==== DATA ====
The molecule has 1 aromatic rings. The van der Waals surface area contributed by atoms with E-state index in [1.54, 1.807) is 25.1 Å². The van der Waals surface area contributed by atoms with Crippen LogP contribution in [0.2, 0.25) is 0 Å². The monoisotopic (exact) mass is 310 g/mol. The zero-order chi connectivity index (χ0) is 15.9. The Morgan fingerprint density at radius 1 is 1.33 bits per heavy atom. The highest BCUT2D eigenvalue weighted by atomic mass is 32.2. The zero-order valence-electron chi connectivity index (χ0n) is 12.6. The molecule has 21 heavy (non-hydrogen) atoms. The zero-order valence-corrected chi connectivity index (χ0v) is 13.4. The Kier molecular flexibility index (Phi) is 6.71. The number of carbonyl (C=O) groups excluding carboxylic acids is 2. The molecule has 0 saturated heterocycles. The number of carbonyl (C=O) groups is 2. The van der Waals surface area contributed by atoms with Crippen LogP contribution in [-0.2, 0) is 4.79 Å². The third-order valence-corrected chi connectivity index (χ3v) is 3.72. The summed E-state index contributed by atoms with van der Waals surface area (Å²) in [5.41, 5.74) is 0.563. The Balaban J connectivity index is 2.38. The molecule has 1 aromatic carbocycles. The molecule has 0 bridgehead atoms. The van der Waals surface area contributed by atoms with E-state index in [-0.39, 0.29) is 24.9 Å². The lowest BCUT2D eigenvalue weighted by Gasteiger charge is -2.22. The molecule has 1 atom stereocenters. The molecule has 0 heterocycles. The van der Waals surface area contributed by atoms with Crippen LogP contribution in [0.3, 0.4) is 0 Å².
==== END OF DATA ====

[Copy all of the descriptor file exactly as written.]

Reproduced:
The molecule has 1 aromatic rings. The van der Waals surface area contributed by atoms with E-state index in [1.54, 1.807) is 25.1 Å². The van der Waals surface area contributed by atoms with Crippen LogP contribution in [0.2, 0.25) is 0 Å². The monoisotopic (exact) mass is 310 g/mol. The zero-order chi connectivity index (χ0) is 15.9. The Morgan fingerprint density at radius 1 is 1.33 bits per heavy atom. The highest BCUT2D eigenvalue weighted by atomic mass is 32.2. The zero-order valence-electron chi connectivity index (χ0n) is 12.6. The molecule has 21 heavy (non-hydrogen) atoms. The zero-order valence-corrected chi connectivity index (χ0v) is 13.4. The Kier molecular flexibility index (Phi) is 6.71. The number of carbonyl (C=O) groups excluding carboxylic acids is 2. The molecule has 0 saturated heterocycles. The number of carbonyl (C=O) groups is 2. The van der Waals surface area contributed by atoms with Crippen LogP contribution in [-0.2, 0) is 4.79 Å². The third-order valence-corrected chi connectivity index (χ3v) is 3.72. The summed E-state index contributed by atoms with van der Waals surface area (Å²) in [5.41, 5.74) is 0.563. The Balaban J connectivity index is 2.38. The molecule has 1 aromatic carbocycles. The molecule has 0 bridgehead atoms. The van der Waals surface area contributed by atoms with E-state index in [-0.39, 0.29) is 24.9 Å². The lowest BCUT2D eigenvalue weighted by Gasteiger charge is -2.22. The molecule has 1 atom stereocenters. The molecule has 0 heterocycles. The van der Waals surface area contributed by atoms with Crippen LogP contribution in [0.3, 0.4) is 0 Å².